What’s going on here?  Why would this even be the case?  Perhaps the key to understanding this history lies in seeing that the creation of new technologies often requires the input of significant resources.  And in today’s increasingly fungible world, nearly every type of resource, including human talent and natural resources, can be quickly bought.  And therefore, it’s actually money, the capital that is put at risk (and the organization of that capital to motivate human action), that is the biggest driving force for technological change.  Profits from success in this endeavor determine which economies will win, which companies will win, and which individuals within capitalist economies will win.

In the next five years we are going to witness the unleashing of technological innovation that has been in development for years.  From an investment standpoint, the winners are likely to be broad based, and in every sector and asset class.  This change is right under our noses, but most of us are unaware of what is about to happen.  Once it does happen, we will never be the same, and the stock market will have lots of reasons to go up.  We look forward to telling you all about it at one of our upcoming Quarterly Market Report lunches or on the webcast.

Thanks for listening today. This is Eric Cramer, Chief Investment Officer for BIP Wealth, saying goodbye for now.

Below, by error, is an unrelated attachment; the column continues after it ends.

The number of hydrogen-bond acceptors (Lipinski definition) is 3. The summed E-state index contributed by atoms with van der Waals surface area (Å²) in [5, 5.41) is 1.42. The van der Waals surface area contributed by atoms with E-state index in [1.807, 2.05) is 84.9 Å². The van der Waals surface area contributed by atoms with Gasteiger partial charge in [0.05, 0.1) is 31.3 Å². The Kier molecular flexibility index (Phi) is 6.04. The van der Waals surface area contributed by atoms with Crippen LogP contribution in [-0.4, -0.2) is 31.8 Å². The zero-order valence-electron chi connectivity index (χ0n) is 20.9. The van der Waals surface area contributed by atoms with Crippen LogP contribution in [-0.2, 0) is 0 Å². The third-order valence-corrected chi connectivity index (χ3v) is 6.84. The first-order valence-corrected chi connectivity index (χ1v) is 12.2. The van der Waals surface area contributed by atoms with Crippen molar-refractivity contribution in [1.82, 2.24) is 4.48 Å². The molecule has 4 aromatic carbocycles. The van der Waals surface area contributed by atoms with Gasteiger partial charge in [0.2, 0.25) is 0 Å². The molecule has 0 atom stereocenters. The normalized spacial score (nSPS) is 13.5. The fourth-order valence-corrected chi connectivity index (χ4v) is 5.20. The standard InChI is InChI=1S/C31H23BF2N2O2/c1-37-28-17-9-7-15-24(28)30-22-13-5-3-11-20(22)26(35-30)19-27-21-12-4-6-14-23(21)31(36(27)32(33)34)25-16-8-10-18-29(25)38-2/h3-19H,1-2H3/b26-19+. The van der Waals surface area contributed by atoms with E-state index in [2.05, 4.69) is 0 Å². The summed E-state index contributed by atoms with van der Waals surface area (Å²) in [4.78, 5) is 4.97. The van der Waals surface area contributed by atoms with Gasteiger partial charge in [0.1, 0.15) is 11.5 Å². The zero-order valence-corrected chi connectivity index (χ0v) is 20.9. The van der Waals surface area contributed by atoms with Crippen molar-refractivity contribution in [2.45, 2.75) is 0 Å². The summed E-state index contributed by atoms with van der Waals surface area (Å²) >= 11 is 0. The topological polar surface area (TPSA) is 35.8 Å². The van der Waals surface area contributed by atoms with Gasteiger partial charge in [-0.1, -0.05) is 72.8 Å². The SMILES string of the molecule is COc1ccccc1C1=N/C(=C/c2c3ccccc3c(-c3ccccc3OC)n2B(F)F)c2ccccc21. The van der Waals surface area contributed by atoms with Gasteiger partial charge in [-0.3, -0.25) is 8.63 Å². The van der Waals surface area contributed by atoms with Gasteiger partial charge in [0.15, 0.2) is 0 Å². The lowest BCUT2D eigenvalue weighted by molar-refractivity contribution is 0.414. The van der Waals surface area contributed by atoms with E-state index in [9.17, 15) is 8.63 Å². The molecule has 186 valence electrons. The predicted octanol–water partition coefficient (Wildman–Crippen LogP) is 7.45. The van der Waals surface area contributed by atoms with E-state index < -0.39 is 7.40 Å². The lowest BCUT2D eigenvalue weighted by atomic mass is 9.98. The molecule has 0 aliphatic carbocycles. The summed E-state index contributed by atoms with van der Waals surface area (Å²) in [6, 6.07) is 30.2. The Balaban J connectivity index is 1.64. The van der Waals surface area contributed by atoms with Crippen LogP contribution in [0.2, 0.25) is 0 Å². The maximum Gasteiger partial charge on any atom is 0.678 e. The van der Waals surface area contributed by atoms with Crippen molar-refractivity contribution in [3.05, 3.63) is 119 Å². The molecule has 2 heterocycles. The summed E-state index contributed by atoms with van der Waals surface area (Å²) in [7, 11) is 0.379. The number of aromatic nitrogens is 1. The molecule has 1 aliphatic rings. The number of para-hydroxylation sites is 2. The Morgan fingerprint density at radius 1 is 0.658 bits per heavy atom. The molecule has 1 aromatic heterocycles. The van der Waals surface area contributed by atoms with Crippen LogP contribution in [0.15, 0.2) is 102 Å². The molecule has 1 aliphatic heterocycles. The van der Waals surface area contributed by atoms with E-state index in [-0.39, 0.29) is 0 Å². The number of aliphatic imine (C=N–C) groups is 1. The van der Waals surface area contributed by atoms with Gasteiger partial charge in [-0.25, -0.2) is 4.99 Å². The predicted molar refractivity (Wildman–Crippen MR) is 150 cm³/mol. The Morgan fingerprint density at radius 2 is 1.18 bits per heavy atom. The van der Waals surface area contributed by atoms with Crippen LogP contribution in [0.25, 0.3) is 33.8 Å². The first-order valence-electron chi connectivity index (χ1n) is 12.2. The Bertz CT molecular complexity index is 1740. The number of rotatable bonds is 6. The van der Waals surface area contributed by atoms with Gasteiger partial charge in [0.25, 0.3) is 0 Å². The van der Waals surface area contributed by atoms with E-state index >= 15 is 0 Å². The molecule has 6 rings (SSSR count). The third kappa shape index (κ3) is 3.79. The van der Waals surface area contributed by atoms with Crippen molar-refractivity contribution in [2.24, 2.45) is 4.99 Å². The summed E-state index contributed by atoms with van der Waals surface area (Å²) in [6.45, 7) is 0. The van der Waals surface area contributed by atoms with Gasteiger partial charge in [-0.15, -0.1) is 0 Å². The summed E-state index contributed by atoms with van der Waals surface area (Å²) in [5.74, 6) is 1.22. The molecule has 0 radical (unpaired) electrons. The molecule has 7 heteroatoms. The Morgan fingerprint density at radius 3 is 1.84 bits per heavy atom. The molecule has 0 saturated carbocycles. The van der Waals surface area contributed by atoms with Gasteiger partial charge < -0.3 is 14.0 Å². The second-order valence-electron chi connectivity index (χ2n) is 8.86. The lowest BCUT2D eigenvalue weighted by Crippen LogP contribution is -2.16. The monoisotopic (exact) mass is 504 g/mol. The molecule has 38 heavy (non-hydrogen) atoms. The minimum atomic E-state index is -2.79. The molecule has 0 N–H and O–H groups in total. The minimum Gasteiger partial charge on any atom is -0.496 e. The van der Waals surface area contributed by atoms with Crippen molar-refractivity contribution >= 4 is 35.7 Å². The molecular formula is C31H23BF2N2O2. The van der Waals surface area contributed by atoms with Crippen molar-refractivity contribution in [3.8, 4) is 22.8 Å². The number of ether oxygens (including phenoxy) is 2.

Disclosure: This communication contains general investing information that is not suitable for everyone and is subject to change without notice. Past performance is no guarantee of future results and there is no guarantee that any views and opinions expressed will come to pass. The information contained herein should not be construed as personalized investment advice, tax advice, or financial planning advice, and should not be considered a solicitation to buy or sell any security. Investing in the stock market and the bond market involves gains and losses and may not be suitable for all investors. The Global Equity index is the MSCI ACWI IMI Index, which is a free float-adjusted market capitalization weighted global index selected as the best available proxy for a diversified stock portfolio consistent with modern portfolio theory. Approximately 55% of the index is comprised of the U.S. stock market and 45% is comprised of international stock markets, including both developed and emerging countries. The “Net Total Return” version of the index is reported here, which means the index reinvests dividends after the deduction of withholding taxes, using a tax rate applicable to non‐resident institutional investors who do not benefit from double taxation treaties. The Emerging Market index is the MSCI Emerging Markets Gross Index. The U.S. Fixed Income index is the Bloomberg Barclays Capital U.S. Aggregate Bond Index, which is a broad-based benchmark selected as the best available proxy for a high quality, diversified fixed income portfolio suitable for a U.S. investor. It is comprised of the Barclays Capital U.S. Government/Credit Bond Index, the Mortgage-Backed Securities Indices, and the Asset-Backed Securities Index. It is an unmanaged market value-weighted performance benchmark for investment-grade fixed-rate debt issues, with maturities of at least one year, and an outstanding par value of at least $100 million. The “Total Return” version of the index is reported here, which means that dividends are included and reinvested.